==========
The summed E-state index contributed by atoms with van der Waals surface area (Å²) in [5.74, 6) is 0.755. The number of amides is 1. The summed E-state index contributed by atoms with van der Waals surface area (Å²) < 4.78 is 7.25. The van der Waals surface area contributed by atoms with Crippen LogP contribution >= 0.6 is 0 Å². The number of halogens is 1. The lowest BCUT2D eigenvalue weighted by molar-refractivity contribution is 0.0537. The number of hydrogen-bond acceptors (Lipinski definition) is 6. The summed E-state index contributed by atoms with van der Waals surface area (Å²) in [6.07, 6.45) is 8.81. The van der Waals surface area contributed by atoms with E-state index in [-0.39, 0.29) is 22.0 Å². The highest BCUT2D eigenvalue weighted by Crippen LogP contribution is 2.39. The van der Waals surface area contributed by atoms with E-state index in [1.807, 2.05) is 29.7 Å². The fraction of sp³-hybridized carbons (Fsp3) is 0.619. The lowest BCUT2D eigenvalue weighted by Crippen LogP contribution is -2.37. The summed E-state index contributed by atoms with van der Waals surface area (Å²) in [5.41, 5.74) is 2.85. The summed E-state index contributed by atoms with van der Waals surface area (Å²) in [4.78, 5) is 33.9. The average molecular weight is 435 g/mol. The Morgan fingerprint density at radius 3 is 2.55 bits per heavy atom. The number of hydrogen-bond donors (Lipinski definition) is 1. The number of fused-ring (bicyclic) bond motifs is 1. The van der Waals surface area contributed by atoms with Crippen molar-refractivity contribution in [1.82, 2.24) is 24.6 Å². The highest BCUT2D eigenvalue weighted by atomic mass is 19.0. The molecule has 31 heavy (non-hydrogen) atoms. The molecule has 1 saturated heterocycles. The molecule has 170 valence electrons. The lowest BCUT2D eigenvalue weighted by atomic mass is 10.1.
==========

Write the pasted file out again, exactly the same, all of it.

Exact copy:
The summed E-state index contributed by atoms with van der Waals surface area (Å²) in [5.74, 6) is 0.755. The number of amides is 1. The summed E-state index contributed by atoms with van der Waals surface area (Å²) < 4.78 is 7.25. The van der Waals surface area contributed by atoms with Crippen LogP contribution >= 0.6 is 0 Å². The number of halogens is 1. The lowest BCUT2D eigenvalue weighted by molar-refractivity contribution is 0.0537. The number of hydrogen-bond acceptors (Lipinski definition) is 6. The summed E-state index contributed by atoms with van der Waals surface area (Å²) in [6.07, 6.45) is 8.81. The van der Waals surface area contributed by atoms with E-state index in [-0.39, 0.29) is 22.0 Å². The highest BCUT2D eigenvalue weighted by Crippen LogP contribution is 2.39. The van der Waals surface area contributed by atoms with E-state index in [1.807, 2.05) is 29.7 Å². The fraction of sp³-hybridized carbons (Fsp3) is 0.619. The lowest BCUT2D eigenvalue weighted by Crippen LogP contribution is -2.37. The summed E-state index contributed by atoms with van der Waals surface area (Å²) in [5.41, 5.74) is 2.85. The summed E-state index contributed by atoms with van der Waals surface area (Å²) in [4.78, 5) is 33.9. The average molecular weight is 435 g/mol. The Morgan fingerprint density at radius 3 is 2.55 bits per heavy atom. The number of hydrogen-bond donors (Lipinski definition) is 1. The number of fused-ring (bicyclic) bond motifs is 1. The van der Waals surface area contributed by atoms with Crippen molar-refractivity contribution in [1.82, 2.24) is 24.6 Å². The highest BCUT2D eigenvalue weighted by atomic mass is 19.0. The molecule has 31 heavy (non-hydrogen) atoms. The molecule has 1 saturated heterocycles. The molecule has 170 valence electrons. The lowest BCUT2D eigenvalue weighted by atomic mass is 10.1.